Anti-inflammatory foods have also been shown to help “calm” the immune system which is often in overdrive when you have hypothyroidism (14).

Tip #5...
Keep A Food Diary

This is basic advice, but it still helps when it comes to being aware of what you eat.

Writing down the food you eat as well as how much you eat will help you become more aware of what goes inside your mouth. It helps in filtering out foods you know are bad for your hypothyroid. It also helps control the amount of food you eat which goes a long way for weight loss plans. One of our favorite food diaries is MyFitnessPal. It makes keeping a food diary super easy, and actually kindof fun.

Tip #6...
Sweat It Out!

It’s no secret exercise is healthy and is beneficial for those looking to lose weight and gain strength and fitness. It burns a lot of calories and helps your body reduce the risk of muscular injury. Just make sure you’ve properly managed your hypothyroid and have enough energy. If you feel tired, it’s best not to do any activity that require a lot of effort.

Tip #7...
Ask For Professional Advice

Last but not least, looking for professional advice on what diet plans or exercise programs to follow is always helpful. You can start by asking your doctor for help or if they can refer you to specialists and nutritionists who have ample experience working with hypothyroid patients.

You can also try to inquire about T3 monotherapy. One study compared hypothyroid patients with T3 or T4 treatment and it showed T3 patients had significantly more weight loss and reduction in total cholesterol without any adverse cardiovascular side effects (15). The same study also noted a decrease in fat mass and is attributed to T3 increasing metabolic rate.

Don't Let Your Thyroid Bring You Down!

Just because your thyroid is down doesn’t mean you should feel down too. Suffering from hypothyroidism can bring difficulty in living a normal, healthy life. Not only do you have health issues and medications to worry about, you also have to battle with weight gain. Still, there is always hope when you look for it hard enough.

Losing weight may be a lot harder for you, but if you begin to care for yourself, manage your symptoms and acquire the right mindset, weight loss will be a welcome reward.


  1. Institute of Medicine (US) Committee on Medicare Coverage of Routine Thyroid Screening; Stone MB, Wallace RB, editors. Medicare Coverage of Routine Screening for Thyroid Dysfunction. Washington (DC): National Academies Press (US); 2003. 3, Prevalence and Consequences of Thyroid Dysfunction. Available from:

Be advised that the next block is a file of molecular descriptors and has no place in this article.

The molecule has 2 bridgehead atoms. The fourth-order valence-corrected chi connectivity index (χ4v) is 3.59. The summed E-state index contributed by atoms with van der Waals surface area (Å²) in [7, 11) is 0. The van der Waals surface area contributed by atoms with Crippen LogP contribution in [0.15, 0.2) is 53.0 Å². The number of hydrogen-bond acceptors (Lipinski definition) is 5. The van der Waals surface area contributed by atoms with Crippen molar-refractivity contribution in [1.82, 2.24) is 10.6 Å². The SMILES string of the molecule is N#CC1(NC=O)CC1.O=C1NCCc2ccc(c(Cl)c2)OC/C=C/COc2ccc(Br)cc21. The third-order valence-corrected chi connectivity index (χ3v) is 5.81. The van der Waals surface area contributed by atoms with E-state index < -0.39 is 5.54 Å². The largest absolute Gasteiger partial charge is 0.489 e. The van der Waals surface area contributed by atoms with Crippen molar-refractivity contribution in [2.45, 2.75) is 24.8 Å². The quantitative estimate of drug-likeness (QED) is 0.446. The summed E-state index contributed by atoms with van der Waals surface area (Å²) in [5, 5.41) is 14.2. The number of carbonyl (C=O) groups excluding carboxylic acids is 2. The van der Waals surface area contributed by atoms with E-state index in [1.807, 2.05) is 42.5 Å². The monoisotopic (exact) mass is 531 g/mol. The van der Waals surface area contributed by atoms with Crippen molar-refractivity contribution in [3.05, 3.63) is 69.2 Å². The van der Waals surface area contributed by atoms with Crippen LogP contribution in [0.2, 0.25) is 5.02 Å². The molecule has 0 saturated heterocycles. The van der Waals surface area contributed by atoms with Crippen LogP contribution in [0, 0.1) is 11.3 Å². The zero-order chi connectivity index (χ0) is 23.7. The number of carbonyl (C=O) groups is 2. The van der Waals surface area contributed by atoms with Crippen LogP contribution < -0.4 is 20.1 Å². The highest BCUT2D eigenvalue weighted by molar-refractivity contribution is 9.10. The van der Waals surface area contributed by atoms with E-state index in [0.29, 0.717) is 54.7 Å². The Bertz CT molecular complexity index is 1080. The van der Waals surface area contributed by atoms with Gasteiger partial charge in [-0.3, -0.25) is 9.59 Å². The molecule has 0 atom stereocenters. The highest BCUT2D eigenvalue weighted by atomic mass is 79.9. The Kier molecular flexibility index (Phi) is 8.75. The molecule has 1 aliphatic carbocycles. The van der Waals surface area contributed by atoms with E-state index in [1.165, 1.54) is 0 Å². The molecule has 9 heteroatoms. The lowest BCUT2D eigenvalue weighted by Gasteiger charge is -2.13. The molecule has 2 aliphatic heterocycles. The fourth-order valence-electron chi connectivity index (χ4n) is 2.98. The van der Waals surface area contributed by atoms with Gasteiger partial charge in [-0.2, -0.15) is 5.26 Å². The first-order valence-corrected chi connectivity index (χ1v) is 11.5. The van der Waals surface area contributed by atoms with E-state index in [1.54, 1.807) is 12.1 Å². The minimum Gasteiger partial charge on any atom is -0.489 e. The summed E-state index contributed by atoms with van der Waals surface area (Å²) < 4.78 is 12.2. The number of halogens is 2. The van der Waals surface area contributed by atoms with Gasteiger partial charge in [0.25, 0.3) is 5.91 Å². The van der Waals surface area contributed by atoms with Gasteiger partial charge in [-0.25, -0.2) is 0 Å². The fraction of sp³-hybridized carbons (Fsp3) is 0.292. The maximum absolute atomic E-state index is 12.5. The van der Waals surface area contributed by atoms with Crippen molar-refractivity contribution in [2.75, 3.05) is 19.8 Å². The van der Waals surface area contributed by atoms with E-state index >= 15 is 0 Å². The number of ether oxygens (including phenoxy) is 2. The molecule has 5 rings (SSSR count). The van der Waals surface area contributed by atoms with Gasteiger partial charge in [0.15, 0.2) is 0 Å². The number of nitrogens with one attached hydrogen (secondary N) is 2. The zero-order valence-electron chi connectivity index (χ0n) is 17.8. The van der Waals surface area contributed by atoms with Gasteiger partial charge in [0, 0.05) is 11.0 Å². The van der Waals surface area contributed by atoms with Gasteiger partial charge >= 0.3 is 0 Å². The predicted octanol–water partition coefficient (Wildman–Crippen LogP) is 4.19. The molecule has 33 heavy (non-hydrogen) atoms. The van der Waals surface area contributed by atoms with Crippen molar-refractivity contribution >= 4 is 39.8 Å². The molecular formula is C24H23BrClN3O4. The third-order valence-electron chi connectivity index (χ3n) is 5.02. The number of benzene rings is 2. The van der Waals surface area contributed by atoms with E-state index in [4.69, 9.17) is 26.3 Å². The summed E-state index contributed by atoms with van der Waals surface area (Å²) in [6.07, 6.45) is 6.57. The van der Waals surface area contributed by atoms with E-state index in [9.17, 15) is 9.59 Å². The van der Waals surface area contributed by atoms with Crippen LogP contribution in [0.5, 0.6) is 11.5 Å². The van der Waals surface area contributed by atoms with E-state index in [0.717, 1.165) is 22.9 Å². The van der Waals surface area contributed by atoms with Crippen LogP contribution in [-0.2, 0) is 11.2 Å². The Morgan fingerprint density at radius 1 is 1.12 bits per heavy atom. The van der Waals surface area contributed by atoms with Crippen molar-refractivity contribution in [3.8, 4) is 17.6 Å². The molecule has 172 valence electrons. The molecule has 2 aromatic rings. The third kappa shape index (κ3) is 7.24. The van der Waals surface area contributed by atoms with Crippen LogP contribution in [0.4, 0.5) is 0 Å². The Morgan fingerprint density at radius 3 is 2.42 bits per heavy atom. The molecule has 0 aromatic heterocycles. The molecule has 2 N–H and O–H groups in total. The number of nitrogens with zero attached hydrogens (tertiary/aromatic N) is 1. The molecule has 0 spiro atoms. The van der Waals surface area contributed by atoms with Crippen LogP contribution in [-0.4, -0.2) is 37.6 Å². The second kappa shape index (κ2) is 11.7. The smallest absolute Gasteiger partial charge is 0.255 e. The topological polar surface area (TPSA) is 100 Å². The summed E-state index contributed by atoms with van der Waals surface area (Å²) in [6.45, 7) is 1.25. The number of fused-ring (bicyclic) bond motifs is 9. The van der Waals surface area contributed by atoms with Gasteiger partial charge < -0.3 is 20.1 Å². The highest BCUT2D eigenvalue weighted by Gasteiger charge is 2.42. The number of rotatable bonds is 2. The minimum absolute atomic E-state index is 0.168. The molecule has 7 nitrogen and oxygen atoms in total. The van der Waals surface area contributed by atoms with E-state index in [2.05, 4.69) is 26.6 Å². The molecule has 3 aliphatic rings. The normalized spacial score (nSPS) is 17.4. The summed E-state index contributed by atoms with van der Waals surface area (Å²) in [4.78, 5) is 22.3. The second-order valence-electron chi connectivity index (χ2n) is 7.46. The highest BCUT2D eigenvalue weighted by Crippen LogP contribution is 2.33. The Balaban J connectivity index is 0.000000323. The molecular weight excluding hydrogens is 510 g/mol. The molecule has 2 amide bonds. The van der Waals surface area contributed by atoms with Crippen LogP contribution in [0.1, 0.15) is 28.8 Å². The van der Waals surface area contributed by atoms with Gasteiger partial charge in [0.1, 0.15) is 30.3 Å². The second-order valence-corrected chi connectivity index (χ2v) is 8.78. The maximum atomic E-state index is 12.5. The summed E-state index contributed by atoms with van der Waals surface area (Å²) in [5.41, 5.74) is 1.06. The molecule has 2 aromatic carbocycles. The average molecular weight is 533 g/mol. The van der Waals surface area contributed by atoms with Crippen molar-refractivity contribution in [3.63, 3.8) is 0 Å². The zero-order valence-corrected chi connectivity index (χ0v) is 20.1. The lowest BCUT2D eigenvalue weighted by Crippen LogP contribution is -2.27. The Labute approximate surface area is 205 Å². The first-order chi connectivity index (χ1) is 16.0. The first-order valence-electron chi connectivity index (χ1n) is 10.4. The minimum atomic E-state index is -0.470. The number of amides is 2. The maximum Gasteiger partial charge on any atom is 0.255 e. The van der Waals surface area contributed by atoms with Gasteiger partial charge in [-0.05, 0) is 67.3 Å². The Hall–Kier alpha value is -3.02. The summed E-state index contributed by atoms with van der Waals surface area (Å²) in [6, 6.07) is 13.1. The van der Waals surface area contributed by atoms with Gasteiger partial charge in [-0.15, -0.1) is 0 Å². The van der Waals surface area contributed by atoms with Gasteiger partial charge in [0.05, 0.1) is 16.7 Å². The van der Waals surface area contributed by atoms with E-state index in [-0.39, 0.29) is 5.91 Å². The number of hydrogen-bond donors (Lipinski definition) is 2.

3. Melish JS. Thyroid Disease. In: Walker HK, Hall WD, Hurst JW, editors. Clinical Methods: The History, Physical, and Laboratory Examinations. 3rd edition. Boston: Butterworths; 1990. Chapter 135. Available from:

  4. Voskuhl R. Sex differences in autoimmune diseases. Biology of Sex Differences. 2011;2:1. doi:10.1186/2042-6410-2-1.

  5. Oliver JE, Silman AJ. Why are women predisposed to autoimmune rheumatic diseases? Arthritis Research & Therapy. 2009;11(5):252. doi:10.1186/ar2825.

  6. Furqan S, Haque N, Islam N. Conversion of autoimmune hypothyroidism to hyperthyroidism. BMC Research Notes. 2014;7:489. doi:10.1186/1756-0500-7-489.

  7. Dong BJ. How medications affect thyroid function. Western Journal of Medicine. 2000;172(2):102-106.

  8. Mullur R, Liu Y-Y, Brent GA. Thyroid Hormone Regulation of Metabolism. Physiological Reviews. 2014;94(2):355-382. doi:10.1152/physrev.00030.2013.

  9. Ch’ng CL, Jones MK, Kingham JGC. Celiac Disease and Autoimmune Thyroid Disease. Clinical Medicine & Research. 2007;5(3):184-192. doi:10.3121/cmr.2007.738.

  10. Bajaj JK, Salwan P, Salwan S. Various Possible Toxicants Involved in Thyroid Dysfunction: A Review. Journal of Clinical and Diagnostic Research : JCDR. 2016;10(1):FE01-FE03. doi:10.7860/JCDR/2016/15195.7092.

  11. Chandra AK, De N. Goitrogenic/antithyroidal potential of green tea extract in relation to catechin in rats. Food Chem Toxicol. 2010;48(8-9):2304-11.

  12. Zhang J-M, An J. Cytokines, Inflammation and Pain. International anesthesiology clinics. 2007;45(2):27-37. doi:10.1097/AIA.0b013e318034194e.

  13. Myles IA. Fast food fever: reviewing the impacts of the Western diet on immunity. Nutrition Journal. 2014;13:61. doi:10.1186/1475-2891-13-61.

  14. Sears B, Ricordi C. Anti-Inflammatory Nutrition as a Pharmacological Approach to Treat Obesity. Journal of Obesity. 2011;2011:431985. doi:10.1155/2011/431985.

  15. Celi FS, Zemskova M, Linderman JD, et al. Metabolic Effects of Liothyronine Therapy in Hypothyroidism: A Randomized, Double-Blind, Crossover Trial of Liothyronine Versus Levothyroxine. The Journal of Clinical Endocrinology and Metabolism. 2011;96(11):3466-3474. doi:10.1210/jc.2011-1329.